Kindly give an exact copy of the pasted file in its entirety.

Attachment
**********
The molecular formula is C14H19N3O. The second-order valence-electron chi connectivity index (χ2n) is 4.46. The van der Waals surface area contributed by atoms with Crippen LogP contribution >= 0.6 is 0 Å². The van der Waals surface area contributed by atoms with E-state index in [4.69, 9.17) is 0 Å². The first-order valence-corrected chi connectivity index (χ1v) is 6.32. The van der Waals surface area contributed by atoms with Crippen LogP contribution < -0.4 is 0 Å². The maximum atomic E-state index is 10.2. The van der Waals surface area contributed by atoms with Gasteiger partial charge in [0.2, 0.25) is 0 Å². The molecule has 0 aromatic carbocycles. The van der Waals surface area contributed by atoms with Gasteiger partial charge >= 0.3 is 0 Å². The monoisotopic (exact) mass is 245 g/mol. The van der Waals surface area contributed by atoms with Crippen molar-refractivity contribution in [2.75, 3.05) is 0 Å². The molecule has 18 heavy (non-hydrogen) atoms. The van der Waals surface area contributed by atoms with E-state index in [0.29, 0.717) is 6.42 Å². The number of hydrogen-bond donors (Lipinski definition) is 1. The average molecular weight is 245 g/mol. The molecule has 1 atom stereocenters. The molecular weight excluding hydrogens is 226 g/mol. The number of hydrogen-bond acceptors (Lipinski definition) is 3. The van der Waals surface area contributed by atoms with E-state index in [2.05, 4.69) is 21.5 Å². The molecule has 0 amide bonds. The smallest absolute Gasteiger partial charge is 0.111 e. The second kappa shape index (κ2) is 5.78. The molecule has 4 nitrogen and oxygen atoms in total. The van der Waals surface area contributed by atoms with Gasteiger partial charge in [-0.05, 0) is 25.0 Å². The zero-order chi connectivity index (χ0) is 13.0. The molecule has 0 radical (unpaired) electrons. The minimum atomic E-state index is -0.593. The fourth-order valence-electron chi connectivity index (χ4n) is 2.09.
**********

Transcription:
The molecular formula is C14H19N3O. The second-order valence-electron chi connectivity index (χ2n) is 4.46. The van der Waals surface area contributed by atoms with Crippen LogP contribution >= 0.6 is 0 Å². The van der Waals surface area contributed by atoms with E-state index in [4.69, 9.17) is 0 Å². The first-order valence-corrected chi connectivity index (χ1v) is 6.32. The van der Waals surface area contributed by atoms with Crippen LogP contribution < -0.4 is 0 Å². The maximum atomic E-state index is 10.2. The van der Waals surface area contributed by atoms with Gasteiger partial charge in [0.2, 0.25) is 0 Å². The molecule has 0 aromatic carbocycles. The van der Waals surface area contributed by atoms with Gasteiger partial charge >= 0.3 is 0 Å². The monoisotopic (exact) mass is 245 g/mol. The van der Waals surface area contributed by atoms with Crippen molar-refractivity contribution in [2.75, 3.05) is 0 Å². The molecule has 18 heavy (non-hydrogen) atoms. The van der Waals surface area contributed by atoms with E-state index in [0.29, 0.717) is 6.42 Å². The number of hydrogen-bond donors (Lipinski definition) is 1. The average molecular weight is 245 g/mol. The molecule has 1 atom stereocenters. The molecular weight excluding hydrogens is 226 g/mol. The number of hydrogen-bond acceptors (Lipinski definition) is 3. The van der Waals surface area contributed by atoms with E-state index in [2.05, 4.69) is 21.5 Å². The molecule has 0 amide bonds. The smallest absolute Gasteiger partial charge is 0.111 e. The second kappa shape index (κ2) is 5.78. The molecule has 4 nitrogen and oxygen atoms in total. The van der Waals surface area contributed by atoms with Gasteiger partial charge in [-0.05, 0) is 25.0 Å². The zero-order chi connectivity index (χ0) is 13.0. The molecule has 0 radical (unpaired) electrons. The minimum atomic E-state index is -0.593. The fourth-order valence-electron chi connectivity index (χ4n) is 2.09.